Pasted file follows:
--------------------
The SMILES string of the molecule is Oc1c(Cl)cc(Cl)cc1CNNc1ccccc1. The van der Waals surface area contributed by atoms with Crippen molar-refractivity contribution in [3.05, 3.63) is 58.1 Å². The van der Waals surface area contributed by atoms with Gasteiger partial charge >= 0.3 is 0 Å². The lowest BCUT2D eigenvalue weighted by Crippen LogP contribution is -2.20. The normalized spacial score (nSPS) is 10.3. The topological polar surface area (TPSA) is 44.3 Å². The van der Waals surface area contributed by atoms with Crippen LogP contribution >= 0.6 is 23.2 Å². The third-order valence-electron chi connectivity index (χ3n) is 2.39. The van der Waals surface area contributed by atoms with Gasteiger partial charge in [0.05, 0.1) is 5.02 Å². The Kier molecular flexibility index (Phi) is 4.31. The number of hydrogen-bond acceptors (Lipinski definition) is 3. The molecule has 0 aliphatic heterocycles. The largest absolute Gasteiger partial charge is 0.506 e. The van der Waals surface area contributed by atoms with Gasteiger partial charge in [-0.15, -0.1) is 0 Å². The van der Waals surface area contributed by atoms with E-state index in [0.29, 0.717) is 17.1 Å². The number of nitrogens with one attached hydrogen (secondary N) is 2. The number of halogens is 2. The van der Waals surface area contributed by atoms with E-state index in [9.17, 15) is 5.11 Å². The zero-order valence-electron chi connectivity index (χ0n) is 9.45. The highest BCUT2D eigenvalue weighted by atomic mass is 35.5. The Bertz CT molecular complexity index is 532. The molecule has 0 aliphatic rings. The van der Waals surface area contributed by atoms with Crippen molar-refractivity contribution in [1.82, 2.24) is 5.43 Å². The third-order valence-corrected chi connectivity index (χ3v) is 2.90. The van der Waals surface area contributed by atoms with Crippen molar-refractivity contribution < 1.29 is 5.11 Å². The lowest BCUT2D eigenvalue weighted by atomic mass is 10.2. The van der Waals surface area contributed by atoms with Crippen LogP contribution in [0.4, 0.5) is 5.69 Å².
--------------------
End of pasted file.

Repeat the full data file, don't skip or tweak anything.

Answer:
The SMILES string of the molecule is Oc1c(Cl)cc(Cl)cc1CNNc1ccccc1. The van der Waals surface area contributed by atoms with Crippen molar-refractivity contribution in [3.05, 3.63) is 58.1 Å². The van der Waals surface area contributed by atoms with Gasteiger partial charge >= 0.3 is 0 Å². The lowest BCUT2D eigenvalue weighted by Crippen LogP contribution is -2.20. The normalized spacial score (nSPS) is 10.3. The topological polar surface area (TPSA) is 44.3 Å². The van der Waals surface area contributed by atoms with Crippen LogP contribution >= 0.6 is 23.2 Å². The third-order valence-electron chi connectivity index (χ3n) is 2.39. The van der Waals surface area contributed by atoms with Gasteiger partial charge in [0.05, 0.1) is 5.02 Å². The Kier molecular flexibility index (Phi) is 4.31. The number of hydrogen-bond acceptors (Lipinski definition) is 3. The molecule has 0 aliphatic heterocycles. The largest absolute Gasteiger partial charge is 0.506 e. The van der Waals surface area contributed by atoms with Gasteiger partial charge in [-0.15, -0.1) is 0 Å². The van der Waals surface area contributed by atoms with E-state index in [0.29, 0.717) is 17.1 Å². The number of nitrogens with one attached hydrogen (secondary N) is 2. The number of halogens is 2. The van der Waals surface area contributed by atoms with E-state index in [9.17, 15) is 5.11 Å². The zero-order valence-electron chi connectivity index (χ0n) is 9.45. The highest BCUT2D eigenvalue weighted by atomic mass is 35.5. The Bertz CT molecular complexity index is 532. The molecule has 0 aliphatic rings. The van der Waals surface area contributed by atoms with Crippen molar-refractivity contribution in [1.82, 2.24) is 5.43 Å². The third-order valence-corrected chi connectivity index (χ3v) is 2.90. The van der Waals surface area contributed by atoms with Crippen molar-refractivity contribution < 1.29 is 5.11 Å². The lowest BCUT2D eigenvalue weighted by atomic mass is 10.2. The van der Waals surface area contributed by atoms with Crippen LogP contribution in [0.4, 0.5) is 5.69 Å².